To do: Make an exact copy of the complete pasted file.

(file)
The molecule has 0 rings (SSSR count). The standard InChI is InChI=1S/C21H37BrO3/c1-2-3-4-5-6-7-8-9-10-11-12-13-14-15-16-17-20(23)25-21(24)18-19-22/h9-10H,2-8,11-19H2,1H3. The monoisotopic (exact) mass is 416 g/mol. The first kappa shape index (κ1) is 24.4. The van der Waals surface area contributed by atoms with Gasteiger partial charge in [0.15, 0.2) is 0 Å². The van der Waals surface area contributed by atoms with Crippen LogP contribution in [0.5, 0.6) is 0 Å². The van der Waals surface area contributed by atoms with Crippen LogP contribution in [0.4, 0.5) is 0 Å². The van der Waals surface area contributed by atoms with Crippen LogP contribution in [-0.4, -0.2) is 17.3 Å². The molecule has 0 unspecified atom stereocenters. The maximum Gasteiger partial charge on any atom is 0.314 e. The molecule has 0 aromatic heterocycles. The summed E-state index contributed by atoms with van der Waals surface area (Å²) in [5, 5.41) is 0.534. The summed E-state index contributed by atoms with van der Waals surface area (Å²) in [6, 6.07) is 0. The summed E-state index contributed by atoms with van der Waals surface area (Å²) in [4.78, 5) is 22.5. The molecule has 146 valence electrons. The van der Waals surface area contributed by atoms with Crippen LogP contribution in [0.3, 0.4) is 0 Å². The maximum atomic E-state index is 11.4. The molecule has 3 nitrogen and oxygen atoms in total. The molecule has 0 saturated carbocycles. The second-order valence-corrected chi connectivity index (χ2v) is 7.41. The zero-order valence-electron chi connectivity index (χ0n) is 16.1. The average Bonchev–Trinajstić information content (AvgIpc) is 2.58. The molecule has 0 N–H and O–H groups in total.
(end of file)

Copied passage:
The molecule has 0 rings (SSSR count). The standard InChI is InChI=1S/C21H37BrO3/c1-2-3-4-5-6-7-8-9-10-11-12-13-14-15-16-17-20(23)25-21(24)18-19-22/h9-10H,2-8,11-19H2,1H3. The monoisotopic (exact) mass is 416 g/mol. The first kappa shape index (κ1) is 24.4. The van der Waals surface area contributed by atoms with Gasteiger partial charge in [0.15, 0.2) is 0 Å². The van der Waals surface area contributed by atoms with Crippen LogP contribution in [0.5, 0.6) is 0 Å². The van der Waals surface area contributed by atoms with Crippen LogP contribution in [0.4, 0.5) is 0 Å². The van der Waals surface area contributed by atoms with Crippen LogP contribution in [-0.4, -0.2) is 17.3 Å². The molecule has 0 unspecified atom stereocenters. The maximum Gasteiger partial charge on any atom is 0.314 e. The molecule has 0 aromatic heterocycles. The summed E-state index contributed by atoms with van der Waals surface area (Å²) in [5, 5.41) is 0.534. The summed E-state index contributed by atoms with van der Waals surface area (Å²) in [6, 6.07) is 0. The summed E-state index contributed by atoms with van der Waals surface area (Å²) in [4.78, 5) is 22.5. The molecule has 146 valence electrons. The van der Waals surface area contributed by atoms with Crippen LogP contribution in [0.3, 0.4) is 0 Å². The maximum atomic E-state index is 11.4. The molecule has 3 nitrogen and oxygen atoms in total. The molecule has 0 saturated carbocycles. The second-order valence-corrected chi connectivity index (χ2v) is 7.41. The zero-order valence-electron chi connectivity index (χ0n) is 16.1. The average Bonchev–Trinajstić information content (AvgIpc) is 2.58. The molecule has 0 N–H and O–H groups in total.